xt7jh98z9d3k https://exploreuk.uky.edu/dips/xt7jh98z9d3k/data/mets.xml Olmstead, Emily K. 1923  books b92-55-27063053 English The Belle H. Bennett Memorial Committee of Woman's Missionary Council, Methodist Episcopal Church, South, : [Nashville] : Contact the Special Collections Research Center for information regarding rights and use of this collection. Bennett, Belle Harris, 1852-1922. Intimate glimpses of Miss Belle H. Bennett  / by Emily K. Olmstead. text Intimate glimpses of Miss Belle H. Bennett  / by Emily K. Olmstead. 1923 2002 true xt7jh98z9d3k section xt7jh98z9d3k 

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Intimate Glimpses


Miss Belle H. Bennett
  Emily K. Olmstead

           Published by
The Belle H. Bennett Memorial Committee
    Woman's Missionary Council
  Methodist Episcopal Church, South.


        Copyright 1913
Woman's Missionary Council


     Great-Heart is dead, they said-
         Great-Heart the Teacher,
         Great-Heart of Sweet White Fire.
     Great-Heart is dead, they say,
         Fighting the fight,
         Holding the Light,
         Into the night.

     Great-Heart is dead, they say.
         But the Light shall burn the brighter,
         And the night shall be the lighter,
         For (her) going;
         And a rich, rich harvest for (her) sowing.

    Great-Heart is dead, they say!
         What is death to such a one as Great-Heart,
         One sigh perchance, for work unfinished here,
         Then a swift passing to a mightier sphere,
         New joys, perfected powers, the vision clear,
         And all the amplitude of heaven to work
         The work (she) held so dear.

    Great-Heart is dead, they say!
        Nor dead nor sleeping! (She) lives on! (Her) name
        Shall kindle many a heart to flame,
        The fire (she) lighted shall burn on and on,
        Till all the darkness of the lands be gone,
        And all the kingdoms of the earth be won,
        And won.

    A soul so fiery sweet can never die,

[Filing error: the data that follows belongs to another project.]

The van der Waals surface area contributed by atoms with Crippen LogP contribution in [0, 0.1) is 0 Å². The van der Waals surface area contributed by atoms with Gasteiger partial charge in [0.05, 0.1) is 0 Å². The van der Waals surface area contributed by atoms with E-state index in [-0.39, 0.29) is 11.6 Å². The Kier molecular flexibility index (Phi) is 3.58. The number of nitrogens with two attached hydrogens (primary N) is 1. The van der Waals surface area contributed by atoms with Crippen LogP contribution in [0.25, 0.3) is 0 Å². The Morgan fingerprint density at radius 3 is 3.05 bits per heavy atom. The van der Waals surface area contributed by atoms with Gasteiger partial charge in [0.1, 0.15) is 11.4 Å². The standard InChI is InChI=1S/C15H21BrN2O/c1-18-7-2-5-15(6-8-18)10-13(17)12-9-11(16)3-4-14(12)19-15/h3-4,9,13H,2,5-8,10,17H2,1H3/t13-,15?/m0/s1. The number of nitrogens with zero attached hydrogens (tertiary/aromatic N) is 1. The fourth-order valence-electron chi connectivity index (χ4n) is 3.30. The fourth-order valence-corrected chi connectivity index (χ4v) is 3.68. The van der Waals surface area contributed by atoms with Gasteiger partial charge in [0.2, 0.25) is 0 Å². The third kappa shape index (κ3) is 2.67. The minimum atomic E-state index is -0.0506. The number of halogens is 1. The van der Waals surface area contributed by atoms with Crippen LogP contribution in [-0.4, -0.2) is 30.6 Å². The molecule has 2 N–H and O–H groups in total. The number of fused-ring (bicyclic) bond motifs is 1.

But lives and loves and works through all eternity.

    Note.-The above is a poem from "Bees in Amber,' by John Oxenham. Through the kind
permission of the American Tract Society we are using it as an expression of the meaning of the
great heart of the late President of the Woman's Missionary Council to the women of our Church
and to the world. We make this tribute our tribute to hcr.        E. H.



  As those of us who knew and loved
Miss Bennett read these pages, we
verily feel that once more she walks
among us. These words make her so
vivid that we can all but feel the
magnetic touch of her hand and dream
that once more we look into her loving
eyes; with all the greatness of her
master mind and still more with the
largeness and gentleness of her heart
she lives for us again.
  Therefore, we send forth this little
book with the hope that those who
did not have the privilege of being co-
workers with her may come to appre-
ciate her great personality. It is not
in any sense a biography, and is not
intended to take the place of the biogra-
phy, which is to appear later. It is
intended rather to give to many of our
missionary women a real and sympa-
thetic glimpse into the life of the
woman who has been the master archi-
tect of the great work we all love.


  Miss Emily Olmstead, who for four
years lived in the inner circle, was to
Miss   Bennett  friend and spiritual
daughter. Had it not been for her
untiring devotion, Miss Bennett could
never have given to the church her
last four years of service. When finally
the last weeks of pain and suffering
came, Miss Olmstead ministered to her
with the love and tenderness that only
a daughter can give. Miss Bennett's
last thoughts and desires were often
whispered into her ears, so that when
we read this sketch we are indeed
looking into the very heart life of one
of the great servants of our Master.
May He enlighten our eyes and
strengthen our hearts with a great
and noble purpose-the very God pur-
pose that made her life strong and
sweet and beautiful.
              -Sara Estelle Haskin.

 This page in the original text is blank.


Intimate Glimpses.

     T was in Nashville in i9I5 that
     I first met Miss Bennett. She was
     th guest of Miss Estelle Haskin
     for a day and night in the home
where I was living while a student in
Peabody College. She smiled at me
-and I smiled back. There was some-
thing so irresistible about that smile
that it was little wonder a friend of
hers said, "Miss Bennett is able to
gather more love from the four corners
of the earth than anyone I have ever
known. "
  I shall never forget how she looked
that first night. To me, she was regal
looking in handsome black. Some-
where about her dress, there was a
touch of blue combined with filmy lace
that deepened the blue of her eyes.
Her gray hair was piled becomingly on
top of her head;  er hands and arms
were shapely and free of jewelry of any
kind. As she talked, a little couplet
kept running through my mind: "her

[9 ]



voice so sweet, her words so fair, as
some soft chime had stroked the air."
She was truly a lady "to the manner
born." Generations had given her
that by heredity. The more she talked,
the more my heart kept going out to
  That night, at bed time, I slipped